UCF moves forward with 2.88% budget plan

No residents attend two-hour hearing; pensions biggest growth area

By Mike McGann, Editor, The Times

BudgetEAST MARLBOROUGH — It appears that Dancing With The Stars is a lot more popular than Budgets with The Board.

No residents attended Monday night’s Unionville-Chadds Ford Board of Education budget hearing (technically, this reporter is a resident and did attend as the lone media representative on site), although the meeting was live streamed and some 40 views have been recorded on the school’s You Tube site as of Tuesday morning.

Here’s what you (probably) missed:

The board seems to be in fairly general agreement on the broad strokes of the 2016-17 budget as proposed by the administration. It calls for a weighted increase of 2.88% — 2.82% in Chester County and 3.15% in Delaware County. The average Chester County homeowner would see an increase of $201.57 in the next fiscal year, while Delaware County residents would see an increase of $188.54. The higher rate and lower dollar averages are caused by differences in base year valuations between the two counties.

The budget exceeds the state Act 1 limit of 2.4% by using exceptions for special education and pensions, with the proposed budget using some $283,826 of an allowed $904,634 ($629,794 for pensions and $274,840).

“This is a budget with a focus on the children of the Unionville-Chadds Ford School District,” Superintendent of Schools John Sanville said in opening remarks on the budget.

The budget does call for some modest increases, specifically by slightly trimming class sizes at both the middle school and elementary school — and suggesting a new formula for building staffing to better manage fluctuations in the size of a given year’s students — and the technology initiative that will put Chromebooks in the hands of all middle school students and broaden a rollout of a learning management system.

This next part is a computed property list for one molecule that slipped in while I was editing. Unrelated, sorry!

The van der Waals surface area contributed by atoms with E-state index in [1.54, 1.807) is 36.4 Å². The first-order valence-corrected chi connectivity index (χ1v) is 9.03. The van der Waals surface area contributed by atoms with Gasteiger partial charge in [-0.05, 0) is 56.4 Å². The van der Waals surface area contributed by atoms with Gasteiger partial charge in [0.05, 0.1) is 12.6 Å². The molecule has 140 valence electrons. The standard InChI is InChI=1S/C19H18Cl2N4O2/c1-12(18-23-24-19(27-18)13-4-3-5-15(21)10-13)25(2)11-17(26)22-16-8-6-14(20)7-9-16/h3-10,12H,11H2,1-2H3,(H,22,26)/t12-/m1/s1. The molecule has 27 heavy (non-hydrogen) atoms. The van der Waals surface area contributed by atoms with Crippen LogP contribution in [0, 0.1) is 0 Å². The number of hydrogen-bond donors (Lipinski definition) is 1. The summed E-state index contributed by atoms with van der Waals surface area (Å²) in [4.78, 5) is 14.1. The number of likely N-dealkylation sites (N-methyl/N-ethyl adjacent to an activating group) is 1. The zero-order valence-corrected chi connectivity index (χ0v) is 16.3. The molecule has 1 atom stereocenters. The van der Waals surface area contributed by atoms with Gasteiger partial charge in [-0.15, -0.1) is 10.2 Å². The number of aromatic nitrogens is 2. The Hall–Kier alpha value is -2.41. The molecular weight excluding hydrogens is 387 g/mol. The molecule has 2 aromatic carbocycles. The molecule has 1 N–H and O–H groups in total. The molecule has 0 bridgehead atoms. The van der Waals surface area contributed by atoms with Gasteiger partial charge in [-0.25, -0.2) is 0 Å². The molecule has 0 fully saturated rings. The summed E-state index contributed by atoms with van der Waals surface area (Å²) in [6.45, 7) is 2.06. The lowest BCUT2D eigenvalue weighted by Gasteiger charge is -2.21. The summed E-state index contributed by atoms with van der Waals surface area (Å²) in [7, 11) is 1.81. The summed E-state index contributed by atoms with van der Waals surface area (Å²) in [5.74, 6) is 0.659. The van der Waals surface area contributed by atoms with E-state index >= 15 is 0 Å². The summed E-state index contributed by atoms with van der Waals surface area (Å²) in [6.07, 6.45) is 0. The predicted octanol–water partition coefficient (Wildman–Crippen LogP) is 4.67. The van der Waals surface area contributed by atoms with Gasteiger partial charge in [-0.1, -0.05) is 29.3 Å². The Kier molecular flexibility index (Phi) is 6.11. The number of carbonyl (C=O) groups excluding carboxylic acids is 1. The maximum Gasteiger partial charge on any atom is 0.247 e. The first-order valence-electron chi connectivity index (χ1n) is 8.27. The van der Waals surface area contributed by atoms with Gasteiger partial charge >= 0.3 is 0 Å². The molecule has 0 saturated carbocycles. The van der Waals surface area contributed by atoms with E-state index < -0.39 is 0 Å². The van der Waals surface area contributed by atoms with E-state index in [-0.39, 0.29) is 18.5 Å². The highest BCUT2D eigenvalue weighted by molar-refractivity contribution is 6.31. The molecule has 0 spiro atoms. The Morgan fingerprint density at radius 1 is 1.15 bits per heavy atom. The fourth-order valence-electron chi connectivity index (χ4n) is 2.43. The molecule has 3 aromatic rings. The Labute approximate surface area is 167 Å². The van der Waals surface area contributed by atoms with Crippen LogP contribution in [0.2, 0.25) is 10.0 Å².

Annual increases continue in mandated special education spending — up roughly $100,000 (special education spending has gone from about $2 million during the 1996-97 school year to a planned $12 million in the 2016-17 while state special education funding has remained largely flat over that entire period at about $1 million) — and continued state-mandated funding of pensions, which combined with projected health care increases, mean an increase in benefits expense of $2.2 million, while wages are slated to increase by $888,420. According to Robert Cochran, the district’s Director of Business and Operations, pension costs remain the fastest growing segment in district expenses.

The total planned spending increase is just under $3.3 million in the proposed budget.

Although the basic frame doesn’t figure to change much between now and June 20, when the budget is expected to get final approval, there were a few points of discussion about the staffing levels and whether enough money is being budgeted to manage the planned repair and renovation works slated over the next decade. Those subjects are likely to be discussed in greater detail at next Monday night’s board work shop meeting.

In the only other action at the meeting, the board unanimously approved a resolution saluting the district’s teachers in honor of national Teacher Appreciation Week.

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